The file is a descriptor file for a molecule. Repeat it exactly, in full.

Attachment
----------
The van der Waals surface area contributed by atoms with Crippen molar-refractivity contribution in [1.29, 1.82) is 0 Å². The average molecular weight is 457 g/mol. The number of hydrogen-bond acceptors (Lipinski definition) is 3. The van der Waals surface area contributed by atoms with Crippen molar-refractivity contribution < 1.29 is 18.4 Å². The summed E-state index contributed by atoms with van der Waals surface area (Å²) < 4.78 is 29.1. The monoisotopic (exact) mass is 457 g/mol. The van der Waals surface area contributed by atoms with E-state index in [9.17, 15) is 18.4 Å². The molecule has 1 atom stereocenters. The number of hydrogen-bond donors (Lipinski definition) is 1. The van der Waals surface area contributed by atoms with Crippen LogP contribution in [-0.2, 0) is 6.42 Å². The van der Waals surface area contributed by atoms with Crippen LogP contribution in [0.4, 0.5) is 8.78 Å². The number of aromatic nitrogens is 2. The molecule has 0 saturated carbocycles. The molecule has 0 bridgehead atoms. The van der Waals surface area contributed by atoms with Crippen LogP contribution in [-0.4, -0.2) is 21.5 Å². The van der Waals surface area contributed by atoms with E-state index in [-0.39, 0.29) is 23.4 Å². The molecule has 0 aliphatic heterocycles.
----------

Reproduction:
The van der Waals surface area contributed by atoms with Crippen molar-refractivity contribution in [1.29, 1.82) is 0 Å². The average molecular weight is 457 g/mol. The number of hydrogen-bond acceptors (Lipinski definition) is 3. The van der Waals surface area contributed by atoms with Crippen molar-refractivity contribution < 1.29 is 18.4 Å². The summed E-state index contributed by atoms with van der Waals surface area (Å²) < 4.78 is 29.1. The monoisotopic (exact) mass is 457 g/mol. The van der Waals surface area contributed by atoms with E-state index in [9.17, 15) is 18.4 Å². The molecule has 1 atom stereocenters. The number of hydrogen-bond donors (Lipinski definition) is 1. The van der Waals surface area contributed by atoms with Crippen LogP contribution in [-0.2, 0) is 6.42 Å². The van der Waals surface area contributed by atoms with Crippen LogP contribution in [0.4, 0.5) is 8.78 Å². The number of aromatic nitrogens is 2. The molecule has 0 saturated carbocycles. The molecule has 0 bridgehead atoms. The van der Waals surface area contributed by atoms with Crippen LogP contribution in [-0.4, -0.2) is 21.5 Å². The van der Waals surface area contributed by atoms with E-state index in [-0.39, 0.29) is 23.4 Å². The molecule has 0 aliphatic heterocycles.